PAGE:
Hey, this is the Daily Overpass! My name
is Eric and I make apps! Now today, let’s talk about rejected, removed and suspended apps in the Google Play Console. Okay, so today, I want to answer a
question that came in last week from Isaac Balintuma who said, “Make a video
about what rejected, removed and suspended mean and when they appear on
an app in the Developer Console and the three-strikes policy by Google.” So, most
of this stuff you could probably look up, If you look at the policies of Google Play. But just to go, I’ve had all three of these statuses on apps over the years.
I’ve had rejected, I’ve had removed and I’ve had suspended. Suspended by far is
the worst. So rejected, I’ve had an app rejected – it was sort of some technical
reason. I can’t remember what it was. I uploaded a binary and for some reason,
they just – it was rejected for including some library or something like that. Or
maybe it didn’t – it didn’t cater for something, but it was such a simple thing.
It was so quick that all I had to do was upload another version like within a few
hours this is rejected. There was some problem with the binary. You have to
upload it again which I didn’t even know Google Play checked for. But it only
happened to me one time. I’ve had apps removed for not filling in the policies. I had like a really old application and they gave you all that
time to go through and fill in the questionnaire to give it a rating. And I
hadn’t done that so it was removed. So, all I had to do was upload it again
and make and republish it. No big deal. And I’ve had app suspended. Suspended is
by far the worst and when I had my one app suspended, I appealed it and then
I appealed it again and they put it back. They didn’t just make it published again.
They actually set it to a status of removed and I had to upload a new binary.
So it’s – so removed is much better than suspended, suspended that stays
there all the time like that. Let’s talk about the three-strikes Developer
Policy or the three-strikes policy by Google. This is something I hear about a
lot but I can’t find any documentation on it. It’s one of a strange thing, so I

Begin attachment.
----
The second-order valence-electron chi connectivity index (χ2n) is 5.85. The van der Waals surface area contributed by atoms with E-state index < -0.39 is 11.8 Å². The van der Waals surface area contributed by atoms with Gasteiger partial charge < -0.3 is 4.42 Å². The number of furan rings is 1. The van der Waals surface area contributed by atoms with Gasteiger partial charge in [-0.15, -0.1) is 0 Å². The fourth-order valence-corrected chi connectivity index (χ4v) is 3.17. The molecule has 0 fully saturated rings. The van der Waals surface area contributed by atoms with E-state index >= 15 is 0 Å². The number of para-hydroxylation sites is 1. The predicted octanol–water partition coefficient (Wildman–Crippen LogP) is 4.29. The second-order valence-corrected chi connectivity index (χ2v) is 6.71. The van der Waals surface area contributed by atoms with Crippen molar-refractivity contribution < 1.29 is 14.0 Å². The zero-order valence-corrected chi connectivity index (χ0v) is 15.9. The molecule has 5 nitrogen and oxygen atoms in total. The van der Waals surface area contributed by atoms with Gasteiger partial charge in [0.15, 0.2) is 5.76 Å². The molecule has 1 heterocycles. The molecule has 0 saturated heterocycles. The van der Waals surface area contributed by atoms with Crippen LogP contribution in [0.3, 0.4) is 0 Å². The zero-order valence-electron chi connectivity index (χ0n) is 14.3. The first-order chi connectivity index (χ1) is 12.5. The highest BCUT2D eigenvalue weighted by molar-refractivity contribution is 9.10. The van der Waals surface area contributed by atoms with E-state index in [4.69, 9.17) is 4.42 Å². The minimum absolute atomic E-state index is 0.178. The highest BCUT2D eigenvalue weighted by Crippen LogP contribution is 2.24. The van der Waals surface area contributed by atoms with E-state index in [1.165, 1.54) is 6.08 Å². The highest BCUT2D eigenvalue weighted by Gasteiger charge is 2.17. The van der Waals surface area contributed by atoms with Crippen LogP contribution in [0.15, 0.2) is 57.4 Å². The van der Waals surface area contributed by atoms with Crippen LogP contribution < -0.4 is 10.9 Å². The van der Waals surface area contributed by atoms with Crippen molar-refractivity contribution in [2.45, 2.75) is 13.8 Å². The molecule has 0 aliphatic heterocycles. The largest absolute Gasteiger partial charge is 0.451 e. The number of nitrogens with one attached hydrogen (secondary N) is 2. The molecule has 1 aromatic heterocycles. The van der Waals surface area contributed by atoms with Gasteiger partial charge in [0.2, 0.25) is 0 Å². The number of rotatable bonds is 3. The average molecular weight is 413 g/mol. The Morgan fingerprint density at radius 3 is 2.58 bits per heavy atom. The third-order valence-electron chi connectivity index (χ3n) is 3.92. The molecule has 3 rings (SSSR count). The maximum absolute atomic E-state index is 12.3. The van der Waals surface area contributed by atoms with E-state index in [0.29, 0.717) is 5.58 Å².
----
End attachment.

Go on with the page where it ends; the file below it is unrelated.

wanted to ask you, guys, because we’ve been looking through the Google Play
policy and I haven’t found anything about a three-strike policy. YouTube has
a three-strike policy but I haven’t seen anything on the Google Play Developer
policy and I’m wondering if that’s just a myth. If that’s something that – because
when someone told me about it, I thought, “Oh, I gotta be careful, but I didn’t read
it in the documentation. It was just somebody had told me that this
three-strike policy and then you’re out.” And you know, and I’ve actually had more than three-strikes, but when I looked at the documentation
that says just make sure that your account is in good – your developer
account is in good standing, which is a very vague language. And maybe, it has to
do with the amount of apps and everything like that. So, I haven’t seen
anything in – and we’ve looked through the policy, I got someone else to check to and say, “Yeah, I don’t see anything in there about a
three-strike policy, do you?” So, I could be wrong, but I’m wondering whether or not
that’s even true. If that’s a myth or not. So, I hope that helps a
little bit, Isaac. You don’t want to get suspended. I’ve had three, I’ve had
four suspensions. One of them was overturned and you know, it
was terrible. So, it was, you know, you can’t do anything with the suspension.
You came and remove it from the Google Play Console. It’s always there. It’s just
there staring back at you and if you’re lucky, if you get it appealed
to put it back to remove, you upload a new binary, everything is good. So,
hopefully that helps you, guys, a little bit there. Let me know if you, guys –
if you know something about the Google Play three-strike policy that I don’t.
Like whether it exists or not, or you know, where the documentation is on it. If
that documentation is up-to-date, I’d really be interested to know because I
couldn’t find anything on it. And that is it for today. I’ll talk to you, guys, again